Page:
We’ve seen it all already – in the movies. Minority Report showed us a Lexus that drove itself on a MagLev system; Back to the Future had a DeLorean that could fly and was powered by limitless, clean fusion (the time travel was a neat accessory, too); and the Hoff’s modified Pontiac Trans Am KITT had an artificial intelligence control system and top speeds of 300 mph. A few short years later, at least some of the technology that once lay firmly in the realms of science fiction is now a viable reality.
You won’t see flying cars or super-high speeds any time soon. Not because they’re unrealistic – prototypes already exist, but for obvious reasons they’re not suitable for the mass market and tend to be limited to proof-of-concept vehicles. As far as Joe Public goes, there are a handful of nascent trends that look firmly set to break into the mainstream within the next handful of years. So, what features will characterise the cars of the future?
1. Hydrogen fuel
Fossil fuels have had their day. Petrol and diesel suffer from two problems: they’re dirty, and they’re running out fast. For a while, electric cars seemed to be the answer. But battery prototypes to date have failed to wow buyers. They tend to be extremely heavy and unwieldy, take hours to charge and have a frustratingly low range.
Unfortunately, hydrocarbons make outstanding fuels. The amount of chemical potential transferred at the petrol station is immense. In the course of a few minutes, you fill the car with enough stored energy to propel two tons of metal and plastic hundreds of miles. Batteries just can’t offer that. But hydrogen fuel cells can.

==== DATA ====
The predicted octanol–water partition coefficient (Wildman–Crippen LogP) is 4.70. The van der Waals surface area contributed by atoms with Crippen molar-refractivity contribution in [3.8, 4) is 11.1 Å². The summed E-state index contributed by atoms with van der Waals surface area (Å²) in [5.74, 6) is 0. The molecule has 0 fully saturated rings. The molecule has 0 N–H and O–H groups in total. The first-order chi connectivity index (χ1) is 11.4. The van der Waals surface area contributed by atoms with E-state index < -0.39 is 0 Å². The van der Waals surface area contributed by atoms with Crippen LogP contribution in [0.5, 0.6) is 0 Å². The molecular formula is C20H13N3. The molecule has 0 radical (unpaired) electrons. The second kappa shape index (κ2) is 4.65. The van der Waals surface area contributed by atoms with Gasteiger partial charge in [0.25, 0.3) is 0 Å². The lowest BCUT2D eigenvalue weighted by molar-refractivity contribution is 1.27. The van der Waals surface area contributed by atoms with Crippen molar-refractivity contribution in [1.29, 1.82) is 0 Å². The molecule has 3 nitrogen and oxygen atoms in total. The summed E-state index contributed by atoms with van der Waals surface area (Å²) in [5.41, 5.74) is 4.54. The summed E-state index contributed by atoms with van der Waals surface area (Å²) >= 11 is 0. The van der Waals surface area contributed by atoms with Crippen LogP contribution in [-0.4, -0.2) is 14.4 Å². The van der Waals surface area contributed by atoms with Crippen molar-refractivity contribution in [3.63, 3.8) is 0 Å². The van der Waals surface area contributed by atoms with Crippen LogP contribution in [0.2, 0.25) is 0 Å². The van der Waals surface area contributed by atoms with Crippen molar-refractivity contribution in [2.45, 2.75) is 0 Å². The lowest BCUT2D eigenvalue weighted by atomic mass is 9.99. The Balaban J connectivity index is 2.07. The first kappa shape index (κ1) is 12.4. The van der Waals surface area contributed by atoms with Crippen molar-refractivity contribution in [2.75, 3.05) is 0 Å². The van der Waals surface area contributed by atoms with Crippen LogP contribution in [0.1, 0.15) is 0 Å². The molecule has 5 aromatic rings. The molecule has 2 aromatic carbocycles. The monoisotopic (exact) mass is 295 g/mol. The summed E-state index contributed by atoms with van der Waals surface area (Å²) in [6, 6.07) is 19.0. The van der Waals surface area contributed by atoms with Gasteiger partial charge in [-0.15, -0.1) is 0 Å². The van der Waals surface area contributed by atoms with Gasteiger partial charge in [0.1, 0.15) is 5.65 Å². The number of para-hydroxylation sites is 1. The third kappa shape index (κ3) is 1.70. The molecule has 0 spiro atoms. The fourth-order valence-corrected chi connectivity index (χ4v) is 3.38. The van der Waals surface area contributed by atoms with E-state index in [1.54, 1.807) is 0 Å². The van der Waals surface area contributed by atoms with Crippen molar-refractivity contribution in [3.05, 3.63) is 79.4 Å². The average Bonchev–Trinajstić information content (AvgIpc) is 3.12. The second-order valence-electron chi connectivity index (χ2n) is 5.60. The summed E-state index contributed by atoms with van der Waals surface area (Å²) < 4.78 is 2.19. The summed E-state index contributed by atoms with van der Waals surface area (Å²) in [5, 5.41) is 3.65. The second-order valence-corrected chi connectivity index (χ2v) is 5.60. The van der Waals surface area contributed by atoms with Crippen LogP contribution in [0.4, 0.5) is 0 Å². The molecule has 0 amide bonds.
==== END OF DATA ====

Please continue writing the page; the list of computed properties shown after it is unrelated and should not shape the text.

There are already hydrogen-powered cars on the road, like the Honda FCX Clarity. The best ones compare favourably to mid-range petrol cars, and their only emissions are water. The remaining problems to be overcome are logistical, and considerable. Hydrogen is tricky to transport and store. It’s extremely volatile – it boils at minus 253oC – and a widespread infrastructure of refuelling points will take a while to establish. Plus, it takes energy to create the hydrogen in the first place, most of which is currently generated using – you guessed it – fossil fuels.
A no-brainer. There are already plenty of cars on the road with proximity detectors, and the ability to park themselves – VW’s Park Assist system and Lexus’s Advanced Parking Guidance System being just two mainstream examples. Google has developed driverless technology to retrofit to existing cars, and the first licences have already been granted in US states where legislation has kept up with science.
Radar, lidar (laser radar), computer vision and GPS are all used to sense position and surroundings. In the future, it’s likely that ‘Platooning’ technology will be used – fleets of autonomous cars travelling in fixed convoy, led by the front vehicle – to reduce accidents and increase road capacity.
3. Two-wheeled, and self-balancing
Not a motorbike: a two-wheeled car. San Francisco-based Lit Motors’ C-1 is the logical conclusion of the trend towards fuel economy and personalised transport. It’s all-electric, enclosed, has a range of 200 miles, a top speed of 100 mph and is little wider than a motorbike.
Unlike a bike – and this is the real game-changer – it can’t be tipped over. The ‘car’ (it uses a steering wheel and is driven like a car) is kept level by gyroscopes that stabilise it in even the event of a collision. It’s hitting the roads in 2014 with a price tag of around $16,000, though that’s expected to come down to around $12,500 within a few years.
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